Category Archives: Product Evangelism

From Social Graph To Product Graph: Engaging Through Interactive Product & Content Display

Whenever I have purchased an electronic gadget, I have had a hard time deciding on compatible accessories or products that are related to my purchase, and their necessity. Questions keep popping in my head: Do I really need it, do I need some research on accessories as well, am I buying the right thing? And this has always made me admire the Amazon website as I find most of the answers right there. What I am talking about is their “also bought” and “considered” section on any product page.

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I have also been a fan of Social graphs or Relation browsers (above), an aspect that I used in my professional networking venture Zitara. If we talk about some of the offerings available, we could look at Touchgraph that graphs Amazon books and clusters the results, relationships between them, etc. There are a few others e.g. Thinkmap, Constellation Roamer, that are relatively well known.

In my opinion, interactive product graphs within any e-commerce site that has numerous products to display, would make our selection & decision-making process much easier.

They should display the following aspects: Competing products that fit my budget (range), accessories (per product), product reviews, friends (degrees away) that bought any of the products within my selection criteria, etc.

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This would facilitate ease of selection, faster decision making and effective user engagement:

  • Ease of selection: As demonstrated above, based on parameters aka ‘faceted search’ and by applying weights to your selection criteria
  • Decision making: Range of information right from a list of related accessories, friends who seem to have an opinion on that product, #reviews/ratings
  • User Engagement: Ability to make this as interactive flex-based chart so everything gets compared and decided right on this very page

Non-impulse buyers, such as me, probably waste 40-60% time by postponing their decision, as they feel they do not have the right data or adequate information to make the right decision. By becoming a one-stop shop for content (by sourcing, partnering) and an interface that aids decision-making (rather than confusing the buyer by giving him too many options to compare), an e-commerce site should definitely be able to take up the conversion rates up by 10-15% and reduce the time spent on indecision by 40-50%.


Idea Map: Multi-directional Growth & Revenue Impact

As a Product Evangelist (or Manager), one of your primary responsibilities might be to come up with something new all the time e.g. innovative business/revenue models, new features, product enhancements. Your sources of ideas might vary: it might be through listening to your customers on their immediate needs or going beyond and conjuring what they might like a year from now. Some of your ideas might be related to what your website is doing and many of them unrelated.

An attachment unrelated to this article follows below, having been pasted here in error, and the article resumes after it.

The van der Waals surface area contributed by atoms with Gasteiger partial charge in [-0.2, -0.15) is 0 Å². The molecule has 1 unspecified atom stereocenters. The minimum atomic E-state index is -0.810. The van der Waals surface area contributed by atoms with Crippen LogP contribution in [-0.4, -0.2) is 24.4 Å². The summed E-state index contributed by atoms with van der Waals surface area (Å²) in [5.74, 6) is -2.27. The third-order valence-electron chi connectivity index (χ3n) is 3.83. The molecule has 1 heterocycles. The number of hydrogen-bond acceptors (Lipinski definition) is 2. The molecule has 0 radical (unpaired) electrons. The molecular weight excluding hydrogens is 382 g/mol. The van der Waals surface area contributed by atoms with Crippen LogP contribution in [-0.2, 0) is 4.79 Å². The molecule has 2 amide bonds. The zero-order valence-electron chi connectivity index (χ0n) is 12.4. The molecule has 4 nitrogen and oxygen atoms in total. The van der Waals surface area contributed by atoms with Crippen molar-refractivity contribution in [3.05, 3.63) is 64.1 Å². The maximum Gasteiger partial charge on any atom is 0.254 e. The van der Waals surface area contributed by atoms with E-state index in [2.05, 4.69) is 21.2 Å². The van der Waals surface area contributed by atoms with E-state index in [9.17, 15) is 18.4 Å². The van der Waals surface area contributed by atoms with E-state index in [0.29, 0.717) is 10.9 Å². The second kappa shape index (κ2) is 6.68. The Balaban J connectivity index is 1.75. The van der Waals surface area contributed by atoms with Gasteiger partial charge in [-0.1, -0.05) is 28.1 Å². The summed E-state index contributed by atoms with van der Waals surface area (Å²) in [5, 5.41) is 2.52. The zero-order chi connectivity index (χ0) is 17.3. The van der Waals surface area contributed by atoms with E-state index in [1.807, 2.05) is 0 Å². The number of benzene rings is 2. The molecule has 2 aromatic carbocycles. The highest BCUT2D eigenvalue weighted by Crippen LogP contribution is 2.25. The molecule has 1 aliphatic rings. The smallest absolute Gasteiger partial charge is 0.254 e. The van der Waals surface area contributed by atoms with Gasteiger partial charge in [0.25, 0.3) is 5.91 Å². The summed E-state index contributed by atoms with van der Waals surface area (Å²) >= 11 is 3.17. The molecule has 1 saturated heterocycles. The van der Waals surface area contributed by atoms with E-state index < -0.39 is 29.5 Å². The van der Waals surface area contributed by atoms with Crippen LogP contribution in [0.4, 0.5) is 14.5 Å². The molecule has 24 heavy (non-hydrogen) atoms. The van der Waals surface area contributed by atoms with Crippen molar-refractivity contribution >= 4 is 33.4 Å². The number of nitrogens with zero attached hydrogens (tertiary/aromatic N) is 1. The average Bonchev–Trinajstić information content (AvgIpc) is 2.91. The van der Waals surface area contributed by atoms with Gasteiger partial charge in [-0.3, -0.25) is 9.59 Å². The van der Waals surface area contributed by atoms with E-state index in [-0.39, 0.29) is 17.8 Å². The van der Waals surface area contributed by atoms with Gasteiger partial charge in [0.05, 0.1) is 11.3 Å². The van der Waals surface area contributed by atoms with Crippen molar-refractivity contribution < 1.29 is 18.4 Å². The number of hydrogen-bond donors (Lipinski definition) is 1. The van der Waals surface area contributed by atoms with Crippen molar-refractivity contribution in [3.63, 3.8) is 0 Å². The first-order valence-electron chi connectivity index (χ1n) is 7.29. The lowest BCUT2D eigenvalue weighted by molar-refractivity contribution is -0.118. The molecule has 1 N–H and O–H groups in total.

Till last year, I used to maintain all these ideas in excel and usually would build an AHP model around it, get my bosses/peers to rate them, and believed some of the best ones would bubble up to the top of our list. However, I slowly realized that this was not the best way to go about it. In fact analysis of competing ideas/constructs should be done in multiple ways to ensure appropriate ‘sanity checks’. Many of your ideas might have some undercurrents that need to be expressed and judged qualitatively.

One of the ways I have started representing my group of ideas is shown below. It’s an Idea Map of sorts. First let me explain how it works.

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The x-axis is all about revenue impacting ideas, and the y-axis about experience impacting ones. On the x, the ideas on the left are related (also termed organic), and those to the right unrelated (inorganic). On the y, the ideas as they go up are about new features, and below about adding depth to existing feature sets.

Just below the x-axis, I also have boxes to call-out the extent of revenue impact these ideas promise. The arrows suggest how revenue impacting ideas (x) are related to group of features (y) suggested. You will have to take care of the granularity of the ideas mapped, so that you don’t end of comparing a tactical enhancement with a strategic business model.

Just to make sure I have all the disclaimers in place: This is a cross-sectional comparison. To restate the obvious, one should never compare ideas that have their relevance across a wider time span/horizon. An idea that has its relevance 2 years from now should not be compared with one that a customer expects to be delivered tomorrow. Similarly, ideas that are necessary for business continuity should not be compared with those that are experiential. They sit in separate comparison buckets. Talking of buckets, while I maintain these group of ideas across time, I also theme the ones I have into the following 4 areas for any online business model (website): New Business Model, Traffic & Conversion, Monetization, and User Experience. You could add Ad/Affiliate Networks, Social/Mobile as separate themes, but I believe they will fall into one of the four.

So if you think this makes sense, go ahead and try it out. If not, please do share your views on why this won’t work. I would be more than happy to hear from you.